Encouraging The Heart
A couple of things stood out to me as I read Encouraging the Heart. The first was the idea that the best leaders actually want to be liked. Not caring what others think, including not caring about the opinions of those who follow us, is actually an attitude for losers and leads to less effectiveness. I think that idea is counter-intuitive for most leaders.
Often leaders shy away from the idea of wanting to be liked. It seems connected to the idea of pandering or people-pleasing. It implies making decisions to be or become more popular. And in the worst case, that is exactly what it is, often rooted in our own insecurities. However, it doesn’t have to be that way.
People will work harder for leaders they like, give them the benefit of the doubt when questions arise, and be more likely to support their new initiatives. Wise, healthy leaders know that and want to be liked. Rather than pursuing that by pandering in some way, they will work at being good leaders—leaders who encourage people to be the best they can be, who hold high standards, give good feedback, and help people succeed. Those kinds of leaders will be liked and reap the benefits of the people’s affections.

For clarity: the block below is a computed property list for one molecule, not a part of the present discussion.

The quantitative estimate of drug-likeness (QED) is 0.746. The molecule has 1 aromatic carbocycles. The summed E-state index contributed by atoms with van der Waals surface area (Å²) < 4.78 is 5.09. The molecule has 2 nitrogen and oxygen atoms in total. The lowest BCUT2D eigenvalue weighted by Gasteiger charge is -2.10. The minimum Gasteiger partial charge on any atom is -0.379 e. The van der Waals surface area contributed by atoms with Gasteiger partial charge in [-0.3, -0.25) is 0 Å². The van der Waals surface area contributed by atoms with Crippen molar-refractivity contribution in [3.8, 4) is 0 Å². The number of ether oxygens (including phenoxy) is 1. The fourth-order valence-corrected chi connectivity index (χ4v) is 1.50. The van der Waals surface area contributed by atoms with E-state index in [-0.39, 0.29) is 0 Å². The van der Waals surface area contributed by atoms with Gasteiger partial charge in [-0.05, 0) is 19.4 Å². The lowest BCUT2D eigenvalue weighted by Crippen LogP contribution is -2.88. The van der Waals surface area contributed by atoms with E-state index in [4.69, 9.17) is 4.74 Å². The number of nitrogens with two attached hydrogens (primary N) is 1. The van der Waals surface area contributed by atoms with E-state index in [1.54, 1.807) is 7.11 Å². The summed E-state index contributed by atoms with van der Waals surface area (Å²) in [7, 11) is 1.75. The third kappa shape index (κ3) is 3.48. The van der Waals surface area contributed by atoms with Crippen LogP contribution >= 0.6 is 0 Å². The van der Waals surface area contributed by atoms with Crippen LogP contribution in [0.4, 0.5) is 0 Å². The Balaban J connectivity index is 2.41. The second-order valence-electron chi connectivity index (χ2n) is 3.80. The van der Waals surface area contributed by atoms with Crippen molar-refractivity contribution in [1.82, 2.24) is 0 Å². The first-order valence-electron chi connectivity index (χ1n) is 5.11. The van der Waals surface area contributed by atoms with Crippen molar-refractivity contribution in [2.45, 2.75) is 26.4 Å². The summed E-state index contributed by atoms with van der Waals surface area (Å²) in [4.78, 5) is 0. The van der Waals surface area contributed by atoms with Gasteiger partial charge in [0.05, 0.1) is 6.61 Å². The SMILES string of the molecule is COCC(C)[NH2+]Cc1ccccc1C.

The other thing that struck me was an old truth—that people don’t follow good leadership techniques, they follow the person. The best leaders know that and focus energy on finding their own voices, so they will be authentic rather than just echoes of someone else. People spot fakes; they can spot people who aren’t real, who aren’t authentic. It’s ironic, really, because many people who want to be effective leaders put a great deal of time and effort into developing their leadership skills. And although I think that’s a good thing, it’s not as important as living our beliefs in ways that others want to emulate. In these times, especially, people are looking for leaders they can respect, trust, and look up to. That doesn’t come from technique; it comes from character and integrity.